Storybooks for children don't have to be just pages and pages of pretty pictures


Diane Stanley has watched with delight the evolution in children's nonfiction.

"During the last 10 years, nonfiction has changed from library books to bookstore books, books that parents will buy for their children to enjoy," she said. "A number of people have been creating engaging nonfiction books for kids."

Among them is Ms. Stanley, whose award-winning works include "Bard of Avon: The Story of William Shakespeare," "Good Queen Bess: The Story of Elizabeth I of England," "Shaka: King of the Zulus" and "Charles Dickens: The Man Who Had Great Expectations," all written with Peter Vennema.

She will be in Baltimore March 26 to talk about her writing and illustrating at the seventh annual Celebration of Children's Literature at Loyola College. She and Ann Grifalconi ("Osa's Pride," "The Village of Round and Square Houses") are the featured speakers at the conference, which will include a session on historical fiction and biography.

Ms. Stanley, a Texas native who lives in Houston, was in Baltimore when she took one of her first steps toward becoming an author. She was a graduate student at Johns Hopkins University College of Medicine, where she earned her master's degree in medical and biological illustration in 1970.

She found out about a local printing company -- she can't recall the name -- that had a hand press, and she talked the owner into letting her use it at night. With handmade paper and her own type, she created a book, complete with pen-and-ink illustrations.

"I had long had an interest in book design," she said. "I loved the way a story could be encapsulated within the covers of a book." After she had children and began taking them to the library, she decided to try her hand at writing and illustrating children's books.

Her first book, "The Farmer in the Dell," was published in 1977, and 27 books have followed. Her 28th, a picture-book biography of Cleopatra, will be published by William Morrow in the fall.

As she did before writing her books on Shakespeare, Queen Elizabeth I and others, Ms. Stanley immersed herself in research for the Cleopatra book. "I found it remarkable how someone could be so well-known, yet no one knows who she is," she said. "When I went into it, I really thought she looked like Elizabeth Taylor, too."

It turns out that Cleopatra was not beautiful, said Ms. Stanley, who went to Egypt to study the art and architecture of Cleopatra's time, only to find "not one building was left from the Greco-Roman period."

Ms. Stanley's biographies are notable not only for the painstaking detail of the research and illustrations but also because they make history come alive for kids as young as 7. Thanks to the success of such books as "Good Queen Bess," more publishers are taking a chance on sophisticated picture books for older elementary and middle school readers.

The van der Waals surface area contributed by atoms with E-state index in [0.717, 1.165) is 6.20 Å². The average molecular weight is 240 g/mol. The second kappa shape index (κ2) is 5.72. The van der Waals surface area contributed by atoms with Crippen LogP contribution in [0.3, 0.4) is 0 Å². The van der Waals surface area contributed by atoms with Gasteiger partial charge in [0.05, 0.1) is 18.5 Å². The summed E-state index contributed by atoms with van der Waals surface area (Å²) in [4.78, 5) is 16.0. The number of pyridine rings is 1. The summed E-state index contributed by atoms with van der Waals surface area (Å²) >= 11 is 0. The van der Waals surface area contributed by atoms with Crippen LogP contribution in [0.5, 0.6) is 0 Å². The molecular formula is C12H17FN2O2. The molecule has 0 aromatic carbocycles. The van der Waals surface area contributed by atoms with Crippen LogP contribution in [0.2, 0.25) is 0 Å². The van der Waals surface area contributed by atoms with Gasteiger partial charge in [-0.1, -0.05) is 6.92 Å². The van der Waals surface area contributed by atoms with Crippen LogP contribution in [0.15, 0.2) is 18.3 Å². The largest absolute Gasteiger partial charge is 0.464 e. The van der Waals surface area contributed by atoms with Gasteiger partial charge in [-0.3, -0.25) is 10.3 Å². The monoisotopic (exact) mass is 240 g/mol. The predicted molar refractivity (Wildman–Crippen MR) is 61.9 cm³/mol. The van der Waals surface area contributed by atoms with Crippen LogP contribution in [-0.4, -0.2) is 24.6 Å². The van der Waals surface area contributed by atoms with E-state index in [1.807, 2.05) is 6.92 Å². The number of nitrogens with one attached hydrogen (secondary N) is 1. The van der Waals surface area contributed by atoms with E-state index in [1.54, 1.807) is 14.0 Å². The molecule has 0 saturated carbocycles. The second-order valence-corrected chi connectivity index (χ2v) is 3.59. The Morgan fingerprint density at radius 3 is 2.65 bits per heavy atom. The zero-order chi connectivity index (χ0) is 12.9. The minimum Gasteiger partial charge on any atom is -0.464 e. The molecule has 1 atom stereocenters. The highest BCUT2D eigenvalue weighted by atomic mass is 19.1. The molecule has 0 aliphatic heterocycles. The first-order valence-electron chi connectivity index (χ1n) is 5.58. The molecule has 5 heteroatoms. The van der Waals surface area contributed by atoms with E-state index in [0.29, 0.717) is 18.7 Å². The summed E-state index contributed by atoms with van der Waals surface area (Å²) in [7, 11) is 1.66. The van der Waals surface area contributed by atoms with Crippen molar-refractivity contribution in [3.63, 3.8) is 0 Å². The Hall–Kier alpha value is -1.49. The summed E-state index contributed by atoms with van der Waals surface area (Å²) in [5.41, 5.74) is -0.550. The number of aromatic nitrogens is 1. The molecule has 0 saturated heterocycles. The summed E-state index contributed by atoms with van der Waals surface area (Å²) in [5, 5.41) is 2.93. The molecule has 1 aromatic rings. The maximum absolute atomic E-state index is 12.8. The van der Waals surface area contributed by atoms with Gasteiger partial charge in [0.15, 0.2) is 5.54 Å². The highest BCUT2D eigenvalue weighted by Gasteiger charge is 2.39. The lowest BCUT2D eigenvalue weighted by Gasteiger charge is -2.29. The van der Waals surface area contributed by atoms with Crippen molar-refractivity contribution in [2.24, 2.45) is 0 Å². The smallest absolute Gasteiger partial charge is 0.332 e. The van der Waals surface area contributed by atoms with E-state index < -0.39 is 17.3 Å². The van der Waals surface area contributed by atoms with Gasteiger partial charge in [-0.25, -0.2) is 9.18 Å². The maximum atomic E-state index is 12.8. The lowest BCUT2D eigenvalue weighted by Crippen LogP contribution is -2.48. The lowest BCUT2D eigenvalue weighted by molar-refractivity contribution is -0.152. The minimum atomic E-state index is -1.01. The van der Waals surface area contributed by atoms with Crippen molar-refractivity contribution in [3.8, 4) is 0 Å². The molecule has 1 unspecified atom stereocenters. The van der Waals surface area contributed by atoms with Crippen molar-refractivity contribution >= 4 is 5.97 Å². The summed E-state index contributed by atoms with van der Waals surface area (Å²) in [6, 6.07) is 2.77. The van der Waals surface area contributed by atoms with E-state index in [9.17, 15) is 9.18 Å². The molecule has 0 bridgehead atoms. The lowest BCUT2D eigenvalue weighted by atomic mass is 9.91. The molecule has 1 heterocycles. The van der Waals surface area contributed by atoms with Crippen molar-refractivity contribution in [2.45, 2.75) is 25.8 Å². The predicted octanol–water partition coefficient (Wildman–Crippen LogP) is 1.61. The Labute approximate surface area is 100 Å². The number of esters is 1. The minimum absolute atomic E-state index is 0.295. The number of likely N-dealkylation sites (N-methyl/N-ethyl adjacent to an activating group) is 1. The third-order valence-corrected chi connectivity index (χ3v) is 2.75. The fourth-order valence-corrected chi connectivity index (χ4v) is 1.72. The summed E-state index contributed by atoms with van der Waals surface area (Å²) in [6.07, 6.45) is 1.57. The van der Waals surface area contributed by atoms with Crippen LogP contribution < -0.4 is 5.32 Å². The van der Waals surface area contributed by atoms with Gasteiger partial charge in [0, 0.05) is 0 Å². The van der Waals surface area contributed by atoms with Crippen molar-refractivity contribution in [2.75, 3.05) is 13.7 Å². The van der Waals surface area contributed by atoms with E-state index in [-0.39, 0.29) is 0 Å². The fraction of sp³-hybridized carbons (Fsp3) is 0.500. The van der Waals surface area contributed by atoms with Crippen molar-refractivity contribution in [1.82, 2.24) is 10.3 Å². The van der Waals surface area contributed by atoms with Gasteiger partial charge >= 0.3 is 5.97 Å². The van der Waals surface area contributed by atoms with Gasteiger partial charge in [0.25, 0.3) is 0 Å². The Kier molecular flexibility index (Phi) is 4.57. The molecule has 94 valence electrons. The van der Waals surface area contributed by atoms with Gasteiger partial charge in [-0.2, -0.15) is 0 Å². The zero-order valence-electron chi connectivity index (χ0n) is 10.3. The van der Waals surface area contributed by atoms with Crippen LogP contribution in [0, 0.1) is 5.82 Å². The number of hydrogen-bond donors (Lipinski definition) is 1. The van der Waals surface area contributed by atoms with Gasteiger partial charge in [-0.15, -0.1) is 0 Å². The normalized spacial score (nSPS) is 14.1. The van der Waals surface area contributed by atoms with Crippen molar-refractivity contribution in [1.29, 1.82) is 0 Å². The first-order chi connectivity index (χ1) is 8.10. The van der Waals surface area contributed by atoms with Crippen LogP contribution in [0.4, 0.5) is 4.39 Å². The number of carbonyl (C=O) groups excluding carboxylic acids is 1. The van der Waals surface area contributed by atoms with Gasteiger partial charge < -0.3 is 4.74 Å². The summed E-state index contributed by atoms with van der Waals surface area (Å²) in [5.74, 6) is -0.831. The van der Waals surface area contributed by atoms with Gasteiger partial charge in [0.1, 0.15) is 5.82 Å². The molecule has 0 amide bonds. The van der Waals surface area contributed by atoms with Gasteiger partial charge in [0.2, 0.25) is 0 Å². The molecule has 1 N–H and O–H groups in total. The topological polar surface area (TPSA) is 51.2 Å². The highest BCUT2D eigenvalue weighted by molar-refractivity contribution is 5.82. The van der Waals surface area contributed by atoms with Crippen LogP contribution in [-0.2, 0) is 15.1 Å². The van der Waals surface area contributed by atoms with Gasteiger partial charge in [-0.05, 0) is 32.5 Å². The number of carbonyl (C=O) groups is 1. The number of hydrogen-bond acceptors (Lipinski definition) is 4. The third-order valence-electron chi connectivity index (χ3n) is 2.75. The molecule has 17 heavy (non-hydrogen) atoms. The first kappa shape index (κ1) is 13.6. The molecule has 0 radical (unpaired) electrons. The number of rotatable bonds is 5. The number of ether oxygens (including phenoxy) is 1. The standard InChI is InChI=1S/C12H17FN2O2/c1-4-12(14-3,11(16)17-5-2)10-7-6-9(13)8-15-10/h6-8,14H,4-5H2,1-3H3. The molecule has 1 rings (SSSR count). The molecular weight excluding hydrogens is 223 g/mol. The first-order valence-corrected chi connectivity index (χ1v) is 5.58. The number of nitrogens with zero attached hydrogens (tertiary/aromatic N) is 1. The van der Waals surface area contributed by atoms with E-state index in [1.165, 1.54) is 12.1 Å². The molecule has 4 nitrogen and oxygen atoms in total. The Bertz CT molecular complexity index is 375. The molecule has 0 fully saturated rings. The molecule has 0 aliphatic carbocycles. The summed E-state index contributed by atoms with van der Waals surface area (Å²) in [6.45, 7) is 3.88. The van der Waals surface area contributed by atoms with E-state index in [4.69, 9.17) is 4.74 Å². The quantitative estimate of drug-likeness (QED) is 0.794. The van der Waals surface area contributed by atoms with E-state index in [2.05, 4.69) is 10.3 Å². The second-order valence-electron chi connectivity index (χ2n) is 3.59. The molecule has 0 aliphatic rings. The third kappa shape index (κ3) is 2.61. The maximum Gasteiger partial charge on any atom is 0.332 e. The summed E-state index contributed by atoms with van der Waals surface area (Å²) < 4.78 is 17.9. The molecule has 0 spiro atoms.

Ms. Stanley will be in town March 25 to sign books from 3:30 to 5 p.m. at the Children's Book Store, 737 Deepdene Road, in Roland Park.

After their presentations at the Loyola conference March 26, Ms. Stanley and Ms. Grifalconi will autograph books, which will be for sale. The conference will run from 8:45 a.m. to 3:30 p.m., and it costs $75, including lunch. For more information, call (410) 617-5095.

Signing sightings

* Laura Krauss Melmed ("The Rainbabies," "I Love You As Much," and "First Song Ever Sung") will be at Stepping Stones bookstore in Bel Air from 1 p.m.-3 p.m. tomorrow. Her appearance last month was canceled because of bad weather.

* In conjunction with Towsontown Center's "Storybook Weekend," the Waldenbooks there is bringing in several authors for autograph sessions.

On March 26, the lineup is:

11 a.m.-1 p.m.: Linda Lowe Morris and Dave Deran ("Morning Milking"); 1 p.m.-3 p.m. -- Sally Bowen ("Down by the Enchanted Stream"); 3 p.m.-5 p.m. -- Mary Alice Baumgardner ("Alexandra, Keeper of Dreams"); 5 p.m.-7 p.m. -- Margaret Meacham ("The Secret of Heron Creek," "The Boys on the Beach").

On March 27:

noon-2 p.m. -- Kevin O'Malley ("Froggy Went A-Courtin'," "The Box," "Bruno, You're Late for School!" and "Who Killed Cock Robin?"); 2 p.m.-4 p.m. -- Richard Stack and Josh, The Wonder Dog ("Doggonest Puppy Love," "Doggonest Vacation," "Doggonest Christmas," "Josh: The Story of Wonder Dog").

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